The annulus fibrosus is the thick, protective outer wall of the intervertebral disc structure. This protective wall surrounds the nucleus pulposus on every side and also attaches the disc to the vertebral bones through cartilaginous end plates. The outer disc wall is rarely overly affected by degenerative disc disease, but is the structure which fails in the case of a herniated disc.
This explanatory article will provide everything you need to know about the anatomy of the outer spinal disc wall. We will look at the construction of the disc and how various degenerative and injurious processes affect the annulus.
The disc wall is made up of fibrocartilage and collagen woven together in layers, like a basket. These intertwined layers created a very strong design capable of handling the immense forces placed on the spinal discs during vertebral movement and loading.
The disc wall is very flexible and can mold its shape to suit the current position of the spinal column. This outer disc wall is composed of many layers of cells, arranged in rings like the inside of a tree, hence the name annulus.
When the outer disc wall is stressed beyond its tensile strength, it might bulge or tear. A disc bulge will fill with nucleus material, creating a herniated disc. This bulge might be small and insignificant or may be large and problematic. However, statistics show that most disc herniations will not cause long-term severe pain, if any at all.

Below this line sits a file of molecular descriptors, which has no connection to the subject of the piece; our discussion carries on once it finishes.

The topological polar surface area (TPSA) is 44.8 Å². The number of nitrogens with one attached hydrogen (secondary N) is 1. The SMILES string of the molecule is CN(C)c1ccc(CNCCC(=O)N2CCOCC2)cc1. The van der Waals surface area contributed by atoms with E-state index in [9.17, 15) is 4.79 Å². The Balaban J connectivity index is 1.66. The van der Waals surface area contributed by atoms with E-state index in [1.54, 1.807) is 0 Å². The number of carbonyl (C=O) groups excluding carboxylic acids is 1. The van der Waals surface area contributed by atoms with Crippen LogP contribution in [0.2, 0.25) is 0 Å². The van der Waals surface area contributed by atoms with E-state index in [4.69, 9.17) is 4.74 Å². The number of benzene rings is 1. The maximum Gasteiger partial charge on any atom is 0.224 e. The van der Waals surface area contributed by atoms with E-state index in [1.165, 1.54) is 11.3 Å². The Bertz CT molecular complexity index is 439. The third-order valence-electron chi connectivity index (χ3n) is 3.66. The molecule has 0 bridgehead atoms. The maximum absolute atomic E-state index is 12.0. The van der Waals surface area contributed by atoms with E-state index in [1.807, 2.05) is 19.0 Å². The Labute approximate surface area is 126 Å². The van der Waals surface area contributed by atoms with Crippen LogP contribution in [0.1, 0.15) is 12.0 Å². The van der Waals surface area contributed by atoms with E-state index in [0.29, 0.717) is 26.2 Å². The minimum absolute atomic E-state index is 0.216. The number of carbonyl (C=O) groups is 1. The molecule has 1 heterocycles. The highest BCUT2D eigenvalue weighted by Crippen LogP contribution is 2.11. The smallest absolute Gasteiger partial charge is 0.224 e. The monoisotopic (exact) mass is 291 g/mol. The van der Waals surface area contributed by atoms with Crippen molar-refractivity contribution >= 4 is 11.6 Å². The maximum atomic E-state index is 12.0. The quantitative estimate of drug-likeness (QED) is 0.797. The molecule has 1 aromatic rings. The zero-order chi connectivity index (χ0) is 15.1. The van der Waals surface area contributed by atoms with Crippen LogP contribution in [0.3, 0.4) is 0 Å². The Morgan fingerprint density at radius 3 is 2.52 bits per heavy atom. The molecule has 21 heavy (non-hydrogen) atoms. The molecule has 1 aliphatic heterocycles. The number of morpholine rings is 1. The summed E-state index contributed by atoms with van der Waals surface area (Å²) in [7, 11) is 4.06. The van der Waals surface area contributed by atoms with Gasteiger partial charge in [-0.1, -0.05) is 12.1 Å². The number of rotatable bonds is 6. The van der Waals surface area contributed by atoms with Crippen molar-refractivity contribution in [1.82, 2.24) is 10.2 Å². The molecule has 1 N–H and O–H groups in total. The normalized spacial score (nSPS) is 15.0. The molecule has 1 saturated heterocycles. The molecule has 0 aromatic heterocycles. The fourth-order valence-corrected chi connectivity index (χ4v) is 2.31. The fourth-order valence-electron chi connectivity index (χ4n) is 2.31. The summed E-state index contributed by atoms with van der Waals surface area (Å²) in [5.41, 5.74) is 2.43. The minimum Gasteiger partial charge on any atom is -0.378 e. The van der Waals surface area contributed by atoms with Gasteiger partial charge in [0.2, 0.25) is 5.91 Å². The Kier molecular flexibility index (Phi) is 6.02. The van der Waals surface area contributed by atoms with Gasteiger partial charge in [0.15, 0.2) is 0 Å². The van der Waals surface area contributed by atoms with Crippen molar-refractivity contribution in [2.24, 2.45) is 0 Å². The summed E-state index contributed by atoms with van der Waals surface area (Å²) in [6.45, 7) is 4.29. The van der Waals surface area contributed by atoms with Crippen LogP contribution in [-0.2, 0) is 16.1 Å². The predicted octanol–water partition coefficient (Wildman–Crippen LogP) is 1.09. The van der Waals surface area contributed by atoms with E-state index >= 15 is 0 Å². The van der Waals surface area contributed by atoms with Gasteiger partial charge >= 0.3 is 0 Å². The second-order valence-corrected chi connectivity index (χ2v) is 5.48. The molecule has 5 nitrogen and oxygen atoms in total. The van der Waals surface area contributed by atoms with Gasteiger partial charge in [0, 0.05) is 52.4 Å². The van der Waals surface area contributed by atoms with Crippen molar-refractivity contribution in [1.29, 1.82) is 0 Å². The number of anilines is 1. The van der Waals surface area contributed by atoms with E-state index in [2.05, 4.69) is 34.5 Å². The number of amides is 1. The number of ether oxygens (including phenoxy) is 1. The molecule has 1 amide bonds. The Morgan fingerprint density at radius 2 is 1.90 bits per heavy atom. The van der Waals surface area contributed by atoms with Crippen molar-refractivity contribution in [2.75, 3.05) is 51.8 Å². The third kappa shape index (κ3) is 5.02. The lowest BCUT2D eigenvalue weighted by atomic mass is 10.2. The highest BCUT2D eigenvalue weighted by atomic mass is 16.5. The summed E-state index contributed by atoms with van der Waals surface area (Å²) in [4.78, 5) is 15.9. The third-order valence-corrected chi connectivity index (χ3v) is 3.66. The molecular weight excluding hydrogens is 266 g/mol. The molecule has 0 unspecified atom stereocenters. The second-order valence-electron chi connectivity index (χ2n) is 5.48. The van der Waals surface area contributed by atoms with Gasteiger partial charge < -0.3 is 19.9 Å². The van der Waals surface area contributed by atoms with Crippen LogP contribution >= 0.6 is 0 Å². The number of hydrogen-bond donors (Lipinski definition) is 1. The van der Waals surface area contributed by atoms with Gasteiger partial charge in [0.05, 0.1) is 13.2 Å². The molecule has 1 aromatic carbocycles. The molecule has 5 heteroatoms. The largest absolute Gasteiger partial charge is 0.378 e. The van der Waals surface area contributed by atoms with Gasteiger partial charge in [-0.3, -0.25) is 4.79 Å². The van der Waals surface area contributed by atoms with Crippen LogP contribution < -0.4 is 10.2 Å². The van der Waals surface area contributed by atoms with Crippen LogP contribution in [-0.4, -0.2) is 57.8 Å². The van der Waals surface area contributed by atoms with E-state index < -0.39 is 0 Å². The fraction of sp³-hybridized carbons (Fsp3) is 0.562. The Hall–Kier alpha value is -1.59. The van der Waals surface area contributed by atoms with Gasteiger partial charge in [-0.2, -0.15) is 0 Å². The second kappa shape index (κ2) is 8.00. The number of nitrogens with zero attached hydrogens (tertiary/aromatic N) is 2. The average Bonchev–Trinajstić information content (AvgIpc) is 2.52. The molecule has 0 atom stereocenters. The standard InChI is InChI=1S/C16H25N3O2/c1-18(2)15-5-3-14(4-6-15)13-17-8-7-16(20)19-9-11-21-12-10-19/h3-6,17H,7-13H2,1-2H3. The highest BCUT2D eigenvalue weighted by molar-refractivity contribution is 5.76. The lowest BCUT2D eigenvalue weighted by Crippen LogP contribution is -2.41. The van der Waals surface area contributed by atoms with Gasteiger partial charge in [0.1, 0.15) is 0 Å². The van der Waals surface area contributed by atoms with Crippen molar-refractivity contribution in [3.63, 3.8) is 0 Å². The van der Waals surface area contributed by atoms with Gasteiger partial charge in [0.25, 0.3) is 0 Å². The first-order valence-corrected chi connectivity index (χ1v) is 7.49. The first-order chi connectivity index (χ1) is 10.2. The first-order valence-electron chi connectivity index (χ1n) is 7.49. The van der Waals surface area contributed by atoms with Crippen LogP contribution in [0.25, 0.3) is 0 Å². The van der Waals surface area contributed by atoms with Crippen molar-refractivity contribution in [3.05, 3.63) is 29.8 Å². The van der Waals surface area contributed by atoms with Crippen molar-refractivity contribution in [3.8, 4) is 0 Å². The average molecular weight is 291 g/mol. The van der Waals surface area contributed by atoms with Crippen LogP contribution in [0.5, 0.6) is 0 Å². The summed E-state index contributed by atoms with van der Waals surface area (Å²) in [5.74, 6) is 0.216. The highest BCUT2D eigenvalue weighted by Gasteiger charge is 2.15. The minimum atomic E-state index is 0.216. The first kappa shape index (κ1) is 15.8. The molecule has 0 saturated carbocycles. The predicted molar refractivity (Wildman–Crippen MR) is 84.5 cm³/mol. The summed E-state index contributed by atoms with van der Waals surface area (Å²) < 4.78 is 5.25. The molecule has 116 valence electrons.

If the outer wall of the disc tears, a ruptured disc will be created. This is when some or all of the nucleus spills out of the opening in the disc wall and into the body cavity.
Some doctors believe this disc material to be irritating to the nerves and other spinal structures, while other doctors do not think it causes any real cause for concern. The diagnosis of nerve root irritation caused by nucleus proteins is called chemical radiculitis.
Although the outer disc wall is very strong, it is rare that a person will not suffer some break down of these structures, especially in the lumbar and cervical spinal areas. This explains the high incidence of herniated discs in these highly mobile spinal regions.
Disc problems are much less common in the thoracic spine, since this region does not endure the same stresses as the upper and lower ends of the spinal column.
Keep in mind that it is possible to be diagnosed with an annular tear and still suffer no pain. In fact, many compromised disc walls might be damaged, but still maintain enough structural integrity to contain the nucleus for many years. Learning the truths about herniated discs is the most important first step in curing a painful condition which is either due to, or simply being blamed upon, a disc herniation occurrence.